The folks have even managed to semi-domesticate some of the animals around the camp. Thereīs these eagle-like birds that hang out at the camp. They do a really weird mating ritual - I swear one even danced a Tango. Thereīs also a Green Macaw that hangs out at camp - and with a little food and coaxing will even come sit on your shoulder, pirate-style.
But the weirdest ones were the Alligators. Gators are all over the Pantanal - we saw literally hundreds of them. But thereīs a couple that hang out in the river by camp that theyīve managed to domesticate to the point where you can even touch them. Thereīs also an alligator skull on display around there, which is fairly interesting because you can see how pourous the bone is.
Other than trekking around trying to see animals, there were a couple other activities: Piranha fishing, which is basically like any other kind of fishing, and horseback riding. I loved the horseback riding. I havenīt been in about 15 years (and then only a few times), and I was galloping along like the Lone Ranger in about 10 minutes.
You know itīs funny - even the horses were Brazilian. What do I mean by that? Itīs the way they walk. They had that same dancing sway when they walked that the people in Brazil have.
Nobody walks like Brazilians - someone once explained it to me by saying "itīs like theyīre double-jointed in their ass." In fact, when I asked my Brazilian friends if I could pass as Brazilian just walking down the street, they told me that if I was STANDING on the street, absolutely (in fact, Brazil is like New York - pretty much anyone can pass. Itīs one of the reasons why Brazilian passports are the most often forged). But if I was WALKING, theyīd know I was a Gringo. My new goal in life is to be able to dance like a Brazilian - which I have been told countless times will never happen - but Iīd settle for being able to walk like one.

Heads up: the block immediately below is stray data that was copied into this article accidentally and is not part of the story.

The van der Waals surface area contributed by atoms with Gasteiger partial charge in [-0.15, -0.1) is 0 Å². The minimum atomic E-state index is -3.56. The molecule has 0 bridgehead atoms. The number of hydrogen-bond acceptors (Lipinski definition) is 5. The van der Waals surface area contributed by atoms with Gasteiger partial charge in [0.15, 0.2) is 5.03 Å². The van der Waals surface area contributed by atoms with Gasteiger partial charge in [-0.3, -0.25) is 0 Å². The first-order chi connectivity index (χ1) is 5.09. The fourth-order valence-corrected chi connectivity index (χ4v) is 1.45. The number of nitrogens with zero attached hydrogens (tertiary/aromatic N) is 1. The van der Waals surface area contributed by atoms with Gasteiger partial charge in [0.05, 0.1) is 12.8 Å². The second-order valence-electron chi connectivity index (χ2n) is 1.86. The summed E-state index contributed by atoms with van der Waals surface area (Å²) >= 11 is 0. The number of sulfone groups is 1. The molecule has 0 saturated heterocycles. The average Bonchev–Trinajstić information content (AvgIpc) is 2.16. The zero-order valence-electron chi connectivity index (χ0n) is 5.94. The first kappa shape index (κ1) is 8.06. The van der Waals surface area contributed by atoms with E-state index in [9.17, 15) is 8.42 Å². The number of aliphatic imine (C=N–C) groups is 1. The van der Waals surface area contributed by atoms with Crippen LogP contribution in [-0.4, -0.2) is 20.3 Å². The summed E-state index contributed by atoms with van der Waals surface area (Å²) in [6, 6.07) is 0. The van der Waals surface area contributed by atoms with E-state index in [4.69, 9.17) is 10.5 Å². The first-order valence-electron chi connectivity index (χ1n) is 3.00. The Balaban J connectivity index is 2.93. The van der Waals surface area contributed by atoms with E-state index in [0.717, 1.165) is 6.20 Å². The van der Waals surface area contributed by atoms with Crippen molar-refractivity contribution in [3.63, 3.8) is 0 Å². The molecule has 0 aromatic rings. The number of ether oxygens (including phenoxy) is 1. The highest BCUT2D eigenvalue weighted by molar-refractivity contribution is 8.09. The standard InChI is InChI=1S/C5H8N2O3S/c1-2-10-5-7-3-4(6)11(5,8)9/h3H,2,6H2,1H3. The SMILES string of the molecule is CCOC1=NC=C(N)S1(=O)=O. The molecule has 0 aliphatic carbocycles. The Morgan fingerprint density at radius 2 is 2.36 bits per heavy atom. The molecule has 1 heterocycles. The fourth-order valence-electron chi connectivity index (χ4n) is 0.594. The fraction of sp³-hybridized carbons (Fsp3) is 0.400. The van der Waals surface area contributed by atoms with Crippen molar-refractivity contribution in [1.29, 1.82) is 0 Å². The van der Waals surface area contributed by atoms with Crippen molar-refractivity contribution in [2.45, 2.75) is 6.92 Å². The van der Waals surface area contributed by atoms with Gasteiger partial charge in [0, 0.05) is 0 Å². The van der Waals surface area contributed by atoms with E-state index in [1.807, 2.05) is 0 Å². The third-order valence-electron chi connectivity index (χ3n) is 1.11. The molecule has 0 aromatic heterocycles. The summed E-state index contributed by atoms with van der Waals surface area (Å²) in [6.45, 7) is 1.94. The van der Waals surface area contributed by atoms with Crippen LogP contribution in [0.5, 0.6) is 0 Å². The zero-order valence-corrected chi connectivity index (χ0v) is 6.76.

Piranha fishing, swimming with alligators, walking barefoot through the Brazilian Outback, all of it basically sounds a lot more dangerous and exotic than it actually is. We only had one real genuine scare the whole time - when a Brazilian Coral Snake - or Coral Verdadeira Micrurus Corallinus - managed to slither into the dinner hall. I actually spotted it, told the guides (luckily, one of the guides was a biologist and had a lot of training with this kind of thing), and they went to catch it. And they came back with a different snake, which they proceeded to tell was the most poisonous snake in Brazil (I think it was a Jararaca, or Lancehead) - youīll be dead in two hours if it bites you. We told them that this actually wasnīt the one we saw, and they caught the coral snake a bit later. After they caught it, they checked to see if it was the false version - and it wasnīt. Everyone then kept their distance - everyone that is, except the crazy Israelis Chaim and Shaul, who decided they wanted a picture with the thing. Hey, itīs not as deadly as the first snake - you actually have time to get into town and get to a hospital if it bites you.
The guides said there usually werenīt snakes - it was an unusually cold night and the snakes were looking for somewhere warm. But all the same, after that encounter I kept my boots on the rest of trip.
Posted by Moses on July 3, 2005 03:38 PM